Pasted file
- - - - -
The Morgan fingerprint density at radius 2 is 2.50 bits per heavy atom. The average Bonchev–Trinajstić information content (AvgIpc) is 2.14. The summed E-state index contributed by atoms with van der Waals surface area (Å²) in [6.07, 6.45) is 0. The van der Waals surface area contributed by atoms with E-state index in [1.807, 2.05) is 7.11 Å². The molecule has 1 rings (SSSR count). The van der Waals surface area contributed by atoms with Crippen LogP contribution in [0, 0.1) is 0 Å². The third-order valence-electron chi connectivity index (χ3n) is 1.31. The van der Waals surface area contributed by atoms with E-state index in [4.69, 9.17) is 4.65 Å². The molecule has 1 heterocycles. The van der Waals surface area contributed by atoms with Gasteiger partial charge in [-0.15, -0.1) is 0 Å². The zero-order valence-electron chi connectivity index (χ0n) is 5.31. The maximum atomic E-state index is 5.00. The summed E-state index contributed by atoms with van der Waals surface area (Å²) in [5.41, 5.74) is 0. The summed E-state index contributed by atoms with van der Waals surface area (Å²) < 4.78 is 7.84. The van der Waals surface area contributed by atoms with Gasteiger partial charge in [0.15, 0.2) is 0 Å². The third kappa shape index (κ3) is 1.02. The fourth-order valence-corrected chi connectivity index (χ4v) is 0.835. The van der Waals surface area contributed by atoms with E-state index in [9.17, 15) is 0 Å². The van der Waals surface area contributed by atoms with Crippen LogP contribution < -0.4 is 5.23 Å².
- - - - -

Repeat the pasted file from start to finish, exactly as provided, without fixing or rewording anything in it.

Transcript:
The Morgan fingerprint density at radius 2 is 2.50 bits per heavy atom. The average Bonchev–Trinajstić information content (AvgIpc) is 2.14. The summed E-state index contributed by atoms with van der Waals surface area (Å²) in [6.07, 6.45) is 0. The van der Waals surface area contributed by atoms with E-state index in [1.807, 2.05) is 7.11 Å². The molecule has 1 rings (SSSR count). The van der Waals surface area contributed by atoms with Crippen LogP contribution in [0, 0.1) is 0 Å². The third-order valence-electron chi connectivity index (χ3n) is 1.31. The van der Waals surface area contributed by atoms with E-state index in [4.69, 9.17) is 4.65 Å². The molecule has 1 heterocycles. The van der Waals surface area contributed by atoms with Gasteiger partial charge in [-0.15, -0.1) is 0 Å². The zero-order valence-electron chi connectivity index (χ0n) is 5.31. The maximum atomic E-state index is 5.00. The summed E-state index contributed by atoms with van der Waals surface area (Å²) in [5.41, 5.74) is 0. The summed E-state index contributed by atoms with van der Waals surface area (Å²) < 4.78 is 7.84. The van der Waals surface area contributed by atoms with Gasteiger partial charge in [0.15, 0.2) is 0 Å². The third kappa shape index (κ3) is 1.02. The fourth-order valence-corrected chi connectivity index (χ4v) is 0.835. The van der Waals surface area contributed by atoms with E-state index in [9.17, 15) is 0 Å². The van der Waals surface area contributed by atoms with Crippen LogP contribution < -0.4 is 5.23 Å².